Featured Articles

LG G Watch R ships in two weeks

LG G Watch R ships in two weeks

The LG G Watch R, the first Android Wear watch with a truly round face, is coming soon and judging by…

More...
LG unveils NUCLUN big.LITTLE SoC

LG unveils NUCLUN big.LITTLE SoC

LG has officially announced its first smartphone SoC, the NUCLUN, formerly known as the Odin.

More...
Microsoft moves 2.4 million Xbox Ones

Microsoft moves 2.4 million Xbox Ones

Microsoft has announced that it move 2.4 million consoles in fiscal year 2015 Q1. The announcement came with the latest financial…

More...
Gainward GTX 970 Phantom previewed

Gainward GTX 970 Phantom previewed

Nvidia has released two new graphics cards based on its latest Maxwell GPU architecture. The Geforce GTX 970 and Geforce GTX…

More...
EVGA GTX 970 SC ACX 2.0 reviewed

EVGA GTX 970 SC ACX 2.0 reviewed

Nvidia has released two new graphics cards based on its latest Maxwell GPU architecture. The Geforce GTX 970 and Geforce GTX…

More...
Frontpage Slideshow | Copyright © 2006-2010 orks, a business unit of Nuevvo Webware Ltd.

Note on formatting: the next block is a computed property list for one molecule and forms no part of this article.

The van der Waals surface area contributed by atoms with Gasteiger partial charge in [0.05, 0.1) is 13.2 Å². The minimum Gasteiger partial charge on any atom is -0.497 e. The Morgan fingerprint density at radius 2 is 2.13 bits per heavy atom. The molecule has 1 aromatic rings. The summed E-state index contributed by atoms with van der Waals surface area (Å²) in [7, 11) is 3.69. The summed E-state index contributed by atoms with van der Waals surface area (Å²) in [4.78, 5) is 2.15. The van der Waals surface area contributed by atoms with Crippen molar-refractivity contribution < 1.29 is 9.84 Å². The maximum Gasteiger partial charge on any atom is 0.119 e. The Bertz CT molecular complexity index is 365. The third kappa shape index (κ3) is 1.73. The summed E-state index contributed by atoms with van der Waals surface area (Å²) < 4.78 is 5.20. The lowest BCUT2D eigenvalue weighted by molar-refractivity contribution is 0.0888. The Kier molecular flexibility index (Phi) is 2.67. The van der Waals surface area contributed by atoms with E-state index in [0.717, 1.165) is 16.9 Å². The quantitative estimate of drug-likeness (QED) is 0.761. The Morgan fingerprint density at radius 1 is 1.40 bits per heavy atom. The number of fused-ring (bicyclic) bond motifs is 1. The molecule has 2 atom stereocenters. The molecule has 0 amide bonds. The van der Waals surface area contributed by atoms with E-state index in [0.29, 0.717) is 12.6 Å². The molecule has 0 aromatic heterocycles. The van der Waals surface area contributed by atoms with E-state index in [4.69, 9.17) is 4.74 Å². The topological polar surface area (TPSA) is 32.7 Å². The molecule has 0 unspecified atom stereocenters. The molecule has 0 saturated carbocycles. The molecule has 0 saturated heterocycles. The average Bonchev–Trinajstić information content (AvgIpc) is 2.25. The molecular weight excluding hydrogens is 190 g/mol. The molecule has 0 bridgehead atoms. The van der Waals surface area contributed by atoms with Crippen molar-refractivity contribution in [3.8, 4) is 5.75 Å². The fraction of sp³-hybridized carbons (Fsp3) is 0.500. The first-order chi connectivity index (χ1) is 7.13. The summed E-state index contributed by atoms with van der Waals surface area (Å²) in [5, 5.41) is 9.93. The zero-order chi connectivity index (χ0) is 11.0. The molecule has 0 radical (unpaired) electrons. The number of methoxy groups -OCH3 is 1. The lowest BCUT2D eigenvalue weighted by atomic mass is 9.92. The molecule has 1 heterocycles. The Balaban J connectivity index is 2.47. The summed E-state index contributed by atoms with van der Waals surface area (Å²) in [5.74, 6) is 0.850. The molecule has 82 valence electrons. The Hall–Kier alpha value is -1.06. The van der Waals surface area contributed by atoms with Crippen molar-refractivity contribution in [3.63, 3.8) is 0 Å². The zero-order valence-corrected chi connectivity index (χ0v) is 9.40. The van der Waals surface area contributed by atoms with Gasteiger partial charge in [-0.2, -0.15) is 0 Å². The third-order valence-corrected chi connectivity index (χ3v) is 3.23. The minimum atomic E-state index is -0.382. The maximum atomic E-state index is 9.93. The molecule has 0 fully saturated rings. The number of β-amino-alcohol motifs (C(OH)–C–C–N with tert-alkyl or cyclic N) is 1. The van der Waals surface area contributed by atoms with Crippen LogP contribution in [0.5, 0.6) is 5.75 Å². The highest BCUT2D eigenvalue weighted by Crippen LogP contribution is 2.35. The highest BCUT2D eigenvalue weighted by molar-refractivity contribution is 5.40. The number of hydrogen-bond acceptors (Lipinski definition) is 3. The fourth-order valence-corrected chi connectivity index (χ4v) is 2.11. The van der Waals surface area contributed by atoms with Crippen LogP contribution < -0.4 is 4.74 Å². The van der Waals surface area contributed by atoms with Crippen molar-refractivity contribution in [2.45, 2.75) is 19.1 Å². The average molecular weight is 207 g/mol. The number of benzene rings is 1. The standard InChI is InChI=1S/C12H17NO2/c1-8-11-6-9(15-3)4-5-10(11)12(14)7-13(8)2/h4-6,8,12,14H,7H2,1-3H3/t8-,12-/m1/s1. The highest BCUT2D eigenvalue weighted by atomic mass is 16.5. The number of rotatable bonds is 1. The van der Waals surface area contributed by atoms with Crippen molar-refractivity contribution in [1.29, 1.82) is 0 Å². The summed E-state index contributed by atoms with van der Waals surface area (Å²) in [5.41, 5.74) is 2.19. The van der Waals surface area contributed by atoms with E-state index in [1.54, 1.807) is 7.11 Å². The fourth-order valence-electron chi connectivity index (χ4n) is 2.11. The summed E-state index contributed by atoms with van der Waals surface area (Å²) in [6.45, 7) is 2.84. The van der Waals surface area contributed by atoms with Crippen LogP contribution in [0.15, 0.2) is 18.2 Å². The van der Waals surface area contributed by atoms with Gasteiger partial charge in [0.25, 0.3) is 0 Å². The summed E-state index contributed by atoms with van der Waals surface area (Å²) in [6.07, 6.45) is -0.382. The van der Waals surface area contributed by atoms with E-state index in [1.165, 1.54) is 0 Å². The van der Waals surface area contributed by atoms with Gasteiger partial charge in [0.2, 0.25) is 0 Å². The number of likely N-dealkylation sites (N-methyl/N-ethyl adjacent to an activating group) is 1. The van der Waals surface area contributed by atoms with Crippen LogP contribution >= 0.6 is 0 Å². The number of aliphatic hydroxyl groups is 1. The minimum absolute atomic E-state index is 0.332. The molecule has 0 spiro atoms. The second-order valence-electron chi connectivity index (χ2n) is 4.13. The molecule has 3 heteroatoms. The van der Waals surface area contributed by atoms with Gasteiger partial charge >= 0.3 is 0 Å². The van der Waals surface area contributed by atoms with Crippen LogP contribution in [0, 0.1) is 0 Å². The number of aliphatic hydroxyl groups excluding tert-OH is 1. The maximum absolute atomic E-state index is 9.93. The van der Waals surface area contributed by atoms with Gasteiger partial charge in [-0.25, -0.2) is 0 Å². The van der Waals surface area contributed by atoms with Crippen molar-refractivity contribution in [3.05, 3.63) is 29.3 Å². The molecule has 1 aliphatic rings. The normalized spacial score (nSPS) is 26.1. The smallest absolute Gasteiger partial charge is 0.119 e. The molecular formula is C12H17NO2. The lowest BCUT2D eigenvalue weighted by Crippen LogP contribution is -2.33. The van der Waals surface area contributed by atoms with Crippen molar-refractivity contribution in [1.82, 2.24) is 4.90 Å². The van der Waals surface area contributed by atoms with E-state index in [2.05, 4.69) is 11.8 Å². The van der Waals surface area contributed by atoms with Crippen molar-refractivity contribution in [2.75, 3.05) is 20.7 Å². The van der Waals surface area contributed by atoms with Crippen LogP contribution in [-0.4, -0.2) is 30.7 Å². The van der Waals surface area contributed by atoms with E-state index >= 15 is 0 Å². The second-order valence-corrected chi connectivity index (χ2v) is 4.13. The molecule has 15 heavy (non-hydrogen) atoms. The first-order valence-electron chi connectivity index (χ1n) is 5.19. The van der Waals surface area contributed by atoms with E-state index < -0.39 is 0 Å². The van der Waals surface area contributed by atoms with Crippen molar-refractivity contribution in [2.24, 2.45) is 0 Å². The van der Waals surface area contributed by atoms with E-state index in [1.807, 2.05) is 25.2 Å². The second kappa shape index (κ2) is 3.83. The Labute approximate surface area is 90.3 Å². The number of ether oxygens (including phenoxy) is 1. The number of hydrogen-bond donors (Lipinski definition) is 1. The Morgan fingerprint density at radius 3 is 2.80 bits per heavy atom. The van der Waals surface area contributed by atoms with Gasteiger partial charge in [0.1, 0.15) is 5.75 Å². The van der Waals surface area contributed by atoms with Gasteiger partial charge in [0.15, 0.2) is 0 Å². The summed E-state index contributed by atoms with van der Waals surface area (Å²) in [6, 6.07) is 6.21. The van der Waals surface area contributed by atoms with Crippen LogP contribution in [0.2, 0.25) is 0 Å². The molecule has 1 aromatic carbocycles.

Thursday, 13 December 2012 09:47

Analyst: Medfield can’t compete with ARM chips

Written by Peter Scott

But 22nm parts could be different

Nomura analyst Romit Shah believes Intel’s Medfield doesn’t have what it takes to take on the likes of Qualcomm and other ARM players in the smarpthone space.

Shah points to Motorola’s Razr i and Razr M as an example. Although the Intel based version seems competitive at first glance, once you factor in the added power drain of LTE, Medfield starts to lose its edge.

Shah noted that the Intel based handset lacks LTE, which consumes 25 to 30 percent more power than 3G radios.

“This difference could explain the 10-15% better battery life for the RAZR-I,” wrote Shah. Furthermore, he goes on to conclude that Medfield doesn’t seem to be ahead in terms of performance, either. The latest high-end Android and WP8 phones are based on ARM SoCs, and the fastest among them feature Snapdragon S4 quad-cores.

Shah points out that Intel has an advantage in some web browser tests, but that’s pretty much where the good news ends.

“While Medfield appears to have superior performance on SunSpider (50% better than Snapdragon), it scored below Snapdragon and Tegra 3 on the other two benchmarks,” he wrote.

Intel’s next generation 22nm SoCs could turn things around, but they will also face obstacles. Shah believes convincing customers to split R&D resources between two architectures won’t be easy. Furthermore, OEMs would have to rely to a single x86 chip supplier, rather than several different ARM players.

More here.
http://blogs.barrons.com/techtraderdaily/2012/12/12/intels-medfield-has-no-edge-on-qcom-snapdragon-says-nomura/

blog comments powered by Disqus

 

Facebook activity

Latest Commented Articles

Recent Comments